Two Countries

There is tremendous pleasure derived from living in Japan and in the USA, but this does come at a bureaucratic price. I have been in California for over a week and the mainstay of my activities is ensuring that all my documentation is in order.

I go to the Social Security office to see if the money I paid in when I worked at Stanford plus the 16 years I have been paying US tax gives me any kind of pension or Medicare.

The answer is no, by the way. The experience however is salutary. I am there half an hour before it opens amid a crowd of people with needs greater than mine.


There but for fortune.

I have to file my US taxes and I track down a wonderful Russian lady, Elena, who says she is happy to do it for me. She is lots of fun and seems in no way daunted by the complexities of US tax on a Japanese salary. I have to fill in lots of forms.

I have to have my car smogged. California has very strict emission controls and before you change car ownership or anything like that the car has to pass a smog test. The Tacoma fails! Not because of dirty emission syndrome but because the removal of the battery last weekend zeroes out some internal record lost deep in the electronic wilderness of the car. I have to drive it for a couple of hundred miles to reset this thing. I do not understand.


I also get the brakes checked.

San Francisco has excellent public transport and I have to get a bus pass know as Clipper. More forms.

Another smog test – she passes. I am now armed to go to the DMV to have the title changed to my name. It was under Ben’s name for a reason I cannot remember.

Visiting the DMV is not fun, especially the Fell street office, which although very close to the house, is the busiest in San Francisco.


I fortify myself with natural beauty.  This is just outside the DMV and the statue is of  President McKinley, whose parents were born in Kintyre.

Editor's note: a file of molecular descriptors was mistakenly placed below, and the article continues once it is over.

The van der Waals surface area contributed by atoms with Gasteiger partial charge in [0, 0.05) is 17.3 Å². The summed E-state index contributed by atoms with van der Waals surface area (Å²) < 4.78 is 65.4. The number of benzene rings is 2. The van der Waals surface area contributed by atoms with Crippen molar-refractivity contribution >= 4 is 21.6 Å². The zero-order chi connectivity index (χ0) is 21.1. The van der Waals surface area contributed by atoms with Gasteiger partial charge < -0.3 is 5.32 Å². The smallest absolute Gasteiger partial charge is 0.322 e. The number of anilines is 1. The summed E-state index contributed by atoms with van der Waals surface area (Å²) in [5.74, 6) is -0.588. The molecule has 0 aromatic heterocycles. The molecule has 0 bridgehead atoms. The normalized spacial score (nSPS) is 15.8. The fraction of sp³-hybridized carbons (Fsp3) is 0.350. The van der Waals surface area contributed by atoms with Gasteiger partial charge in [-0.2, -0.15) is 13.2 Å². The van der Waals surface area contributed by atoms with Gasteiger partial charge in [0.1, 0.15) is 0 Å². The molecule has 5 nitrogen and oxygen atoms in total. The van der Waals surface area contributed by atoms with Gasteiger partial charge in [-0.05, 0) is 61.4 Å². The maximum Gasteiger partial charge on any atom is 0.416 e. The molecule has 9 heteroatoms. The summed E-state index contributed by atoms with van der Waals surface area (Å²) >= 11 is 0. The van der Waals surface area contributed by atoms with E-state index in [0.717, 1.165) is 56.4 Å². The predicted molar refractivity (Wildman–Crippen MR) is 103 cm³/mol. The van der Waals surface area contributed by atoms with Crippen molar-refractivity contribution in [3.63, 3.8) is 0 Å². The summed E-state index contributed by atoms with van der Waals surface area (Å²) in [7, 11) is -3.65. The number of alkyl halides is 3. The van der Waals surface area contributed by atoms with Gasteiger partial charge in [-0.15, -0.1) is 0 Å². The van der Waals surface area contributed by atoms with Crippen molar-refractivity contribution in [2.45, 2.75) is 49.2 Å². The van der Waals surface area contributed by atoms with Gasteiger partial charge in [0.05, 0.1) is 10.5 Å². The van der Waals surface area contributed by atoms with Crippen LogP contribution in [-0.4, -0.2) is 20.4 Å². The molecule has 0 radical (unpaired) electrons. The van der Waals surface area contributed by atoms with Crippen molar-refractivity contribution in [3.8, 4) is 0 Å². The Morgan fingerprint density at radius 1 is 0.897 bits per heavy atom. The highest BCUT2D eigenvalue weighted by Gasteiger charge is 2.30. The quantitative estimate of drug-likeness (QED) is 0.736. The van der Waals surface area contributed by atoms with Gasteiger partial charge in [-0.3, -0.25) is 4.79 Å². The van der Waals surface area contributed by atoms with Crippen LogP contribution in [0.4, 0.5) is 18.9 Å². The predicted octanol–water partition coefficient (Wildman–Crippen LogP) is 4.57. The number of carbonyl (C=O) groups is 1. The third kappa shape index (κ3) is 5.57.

I wait in line outside for 2 hours



Luckily it is a beautiful day.


I wait inside for another hour.

When I finally get to speak to the man, he tells me that I have filled in the wrong forms. I should have filled in Family Transfer forms. For a moment I think he is going to tell me to go back and start again, but no, he grins and helps me through the whole procedure. Thank you DMV man.

I have also had to do a lot of banking adjustments.

As I say being legal, running apartments and cars in two countries comes at a price.

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5 Responses to Two Countries

  1. Mike Taylor says:

    Not my business bruv but this “no pension” situation doesn’t right. After only 8 months in 1974/5 and 2 years in 1985/7 working in the US under a special visa (no green card, no US nationality) I have qualified for a (modest) US pension and so does my wife who didn’t even have the right to work in the US. My application was carried out via a website then the US embassy in Ireland (for those of us in Europe). Did the Stanford situation exclude you ? Not fair !

  2. Alan says:

    America does seem a strange country at times and not just because of the Orange One!
    Was all that queuing up your choice or is it required? In San Francisco of all places one would expect things to be done online.
    In the UK transferring ownership of a car is a simple matter of detaching a section of the V5C Registration document and handing that to the new owner then sending the V5C off to Swansea with the new owner’s details filled in.
    Hope you do get something for your work and taxes!

    • Hi Alan,
      Well, everything can be done on line and had I any sense I would have done so. The fact the DMV is only 500 meters away sort of lured me in. When I think about it I would have filled in the wrong forms online ie not Family Transfer forms, so it all ended up for the best I suppose. For Social Security I had complex questions on Japanese pension exchange with US and so had no option but to talk to a “representative.” Just back from lunch with Melinda. Do you remember her? We went drinking together in Menlo Park. She now has my job at SLAC.

      • Alan says:

        I must admit that the lure of the ‘real’ is a strong one in these digital days! People are always more interesting than Alexa and her little chums.
        I certainly associate the name Melinda with my sojourn in Menlo Park. Wish I could put a face to her – I’m sure that she was delightful to the eye. I blame advancing years. Good on her for taking on your old job.

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